To What Extent are the Narratives of Femininity Represented in the medium of print in Japan during the Tokugawa period (1603-1868) and Meiji period (1868-1912)?
Lucy Cairns, BA (Hons) Production Design for Stage & Screen Alumni
This discussion will explore the narratives of Japanese femininity during the Tokugawa or Edo period (1603-1868) and how this was portrayed in woodblock print and text. This inquiry was influenced by my interest and research into Japan, which came about due to studies on gendered ideals, and the exploration of Japanese arts, whilst in Material Culture lectures. My aim is to reveal the ideal of the Japanese woman in the Tokugawa period and whether the representations of femininity in print were true. Therefore, correlation between femininity and the medium of print will be explored by examining the actions of women, objects and settings. Conclusions will be drawn by investigating how women are portrayed through print by analysing whether influences, such as the artist and society, have an effect on the representation of femininity.
The time period the discussion will focus on is the Tokugawa or Edo period (1603-1868). The contextual background of the Tokugawa period or Edo (period) will be briefly outlined, as this was a patriarchal, feudal society where women were limited. The genre of art named Ukiyo-e that emerged during the Tokugawa period will be explored, as Ukiyo-e woodblock prints depicted many aspects of Japanese culture including pleasurable activities and beautiful women (Bijinga). Furthermore, the different types of femininity during the Tokugawa period, such as domestic and pleasure, will be explored. The aim is to examine how women were portrayed through the genre of Bijinga and whether they were an illusion constructed by socio/cultural or artist ideals. The discussion will consider whether the Tokugawa prints were based on the artist’s own opinion of femininity or if additional influences effected this, such as values. Moreover, femininity is constructed through values of sexuality, which will be explored to show how both domestic and pleasure overlap through Tokugawa representations of beauty. Therefore, the narratives of representations of femininity through print may be an illusion, as they were not based on true aspects. There are also many other influences that construct and affect representations of femininity, such as family, which can lead to the commercialisation and categorisation of women in Tokugawa print.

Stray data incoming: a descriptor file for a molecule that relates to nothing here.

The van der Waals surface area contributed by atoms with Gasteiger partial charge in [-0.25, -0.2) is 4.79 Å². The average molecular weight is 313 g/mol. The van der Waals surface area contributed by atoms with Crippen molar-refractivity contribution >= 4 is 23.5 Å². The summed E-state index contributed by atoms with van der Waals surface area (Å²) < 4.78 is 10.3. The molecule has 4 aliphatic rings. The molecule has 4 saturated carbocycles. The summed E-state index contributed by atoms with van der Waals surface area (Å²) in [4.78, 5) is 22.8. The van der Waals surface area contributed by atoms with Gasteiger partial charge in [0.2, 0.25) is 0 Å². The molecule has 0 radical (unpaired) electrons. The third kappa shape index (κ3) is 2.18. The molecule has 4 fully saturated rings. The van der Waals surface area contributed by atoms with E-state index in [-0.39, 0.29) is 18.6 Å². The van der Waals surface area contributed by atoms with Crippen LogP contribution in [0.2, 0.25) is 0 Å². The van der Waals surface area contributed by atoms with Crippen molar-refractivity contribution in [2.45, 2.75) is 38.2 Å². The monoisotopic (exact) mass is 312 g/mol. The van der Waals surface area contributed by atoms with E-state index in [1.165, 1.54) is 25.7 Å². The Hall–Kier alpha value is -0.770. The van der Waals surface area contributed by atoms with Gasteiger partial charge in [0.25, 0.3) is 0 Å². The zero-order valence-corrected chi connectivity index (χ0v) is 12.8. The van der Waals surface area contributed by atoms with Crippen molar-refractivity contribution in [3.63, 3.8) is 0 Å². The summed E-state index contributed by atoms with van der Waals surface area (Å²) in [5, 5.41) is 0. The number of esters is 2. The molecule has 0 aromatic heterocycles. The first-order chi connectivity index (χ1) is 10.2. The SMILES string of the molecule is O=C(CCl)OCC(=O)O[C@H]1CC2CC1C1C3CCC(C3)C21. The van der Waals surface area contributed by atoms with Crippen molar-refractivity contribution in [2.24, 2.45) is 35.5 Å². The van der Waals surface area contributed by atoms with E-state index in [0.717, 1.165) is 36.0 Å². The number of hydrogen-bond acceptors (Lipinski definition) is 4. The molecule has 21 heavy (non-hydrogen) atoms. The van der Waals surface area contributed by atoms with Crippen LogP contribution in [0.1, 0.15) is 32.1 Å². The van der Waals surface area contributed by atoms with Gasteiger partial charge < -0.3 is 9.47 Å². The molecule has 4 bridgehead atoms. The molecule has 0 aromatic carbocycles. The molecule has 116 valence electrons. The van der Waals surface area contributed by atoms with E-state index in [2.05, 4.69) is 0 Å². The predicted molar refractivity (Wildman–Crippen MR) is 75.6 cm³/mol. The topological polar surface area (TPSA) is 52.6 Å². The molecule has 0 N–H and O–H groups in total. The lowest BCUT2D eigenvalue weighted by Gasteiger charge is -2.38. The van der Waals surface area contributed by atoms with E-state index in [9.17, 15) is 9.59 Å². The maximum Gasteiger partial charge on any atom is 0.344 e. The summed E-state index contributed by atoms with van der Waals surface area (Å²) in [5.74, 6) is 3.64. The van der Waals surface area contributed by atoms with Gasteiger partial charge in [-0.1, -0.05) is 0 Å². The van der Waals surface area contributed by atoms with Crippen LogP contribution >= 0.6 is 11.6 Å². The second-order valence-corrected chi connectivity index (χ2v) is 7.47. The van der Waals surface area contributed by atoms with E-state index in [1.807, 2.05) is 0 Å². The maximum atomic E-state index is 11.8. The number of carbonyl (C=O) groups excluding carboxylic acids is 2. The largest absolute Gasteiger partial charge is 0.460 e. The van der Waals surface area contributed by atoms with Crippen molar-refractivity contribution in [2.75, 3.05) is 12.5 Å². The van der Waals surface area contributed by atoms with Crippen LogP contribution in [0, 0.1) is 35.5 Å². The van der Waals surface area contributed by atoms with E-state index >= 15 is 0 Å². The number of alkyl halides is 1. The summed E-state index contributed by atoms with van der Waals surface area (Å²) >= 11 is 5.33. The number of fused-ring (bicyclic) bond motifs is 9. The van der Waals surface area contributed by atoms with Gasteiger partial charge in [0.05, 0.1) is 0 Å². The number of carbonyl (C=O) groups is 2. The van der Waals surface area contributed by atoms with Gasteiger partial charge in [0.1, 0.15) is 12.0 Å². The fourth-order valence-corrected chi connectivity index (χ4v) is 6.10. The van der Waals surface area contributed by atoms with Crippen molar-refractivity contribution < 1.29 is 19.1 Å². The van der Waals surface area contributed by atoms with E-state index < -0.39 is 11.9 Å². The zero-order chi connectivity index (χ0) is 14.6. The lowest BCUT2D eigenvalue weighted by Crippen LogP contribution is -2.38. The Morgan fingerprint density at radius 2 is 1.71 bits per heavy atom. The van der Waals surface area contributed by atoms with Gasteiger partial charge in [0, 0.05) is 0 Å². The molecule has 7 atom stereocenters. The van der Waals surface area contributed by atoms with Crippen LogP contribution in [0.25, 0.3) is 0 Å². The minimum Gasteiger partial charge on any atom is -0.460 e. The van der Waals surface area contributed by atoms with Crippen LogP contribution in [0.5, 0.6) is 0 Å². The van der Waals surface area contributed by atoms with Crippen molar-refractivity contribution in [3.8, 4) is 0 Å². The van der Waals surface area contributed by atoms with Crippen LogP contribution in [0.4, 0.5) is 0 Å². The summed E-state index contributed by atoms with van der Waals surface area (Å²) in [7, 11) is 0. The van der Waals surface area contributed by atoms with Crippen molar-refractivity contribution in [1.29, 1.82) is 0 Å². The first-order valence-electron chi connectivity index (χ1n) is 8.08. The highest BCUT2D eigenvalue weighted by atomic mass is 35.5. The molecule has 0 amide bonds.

The commercialisation and categorisation of women through print will be explored, as this explains how women were used as tools to demonstrate Japanese norms and traditional values. Moreover, the theory of the male gaze will also be questioned, as this is a western theory that may not apply to Tokugawa print. While this may seem a valid argument it is not necessary, as the objectification of the male artist and the erotic can be viewed as a Japanese norm of illustrating beauty.
Furthermore, the Meiji period (1868-1912) will be outlined to explain the breakdown of Japanese femininity which was influenced by western society, as this was an era of political, economic and social change. Again the narratives of femininity will be examined, looking at what made a Japanese woman during the Meiji period and how the west began to influence and change Japanese culture.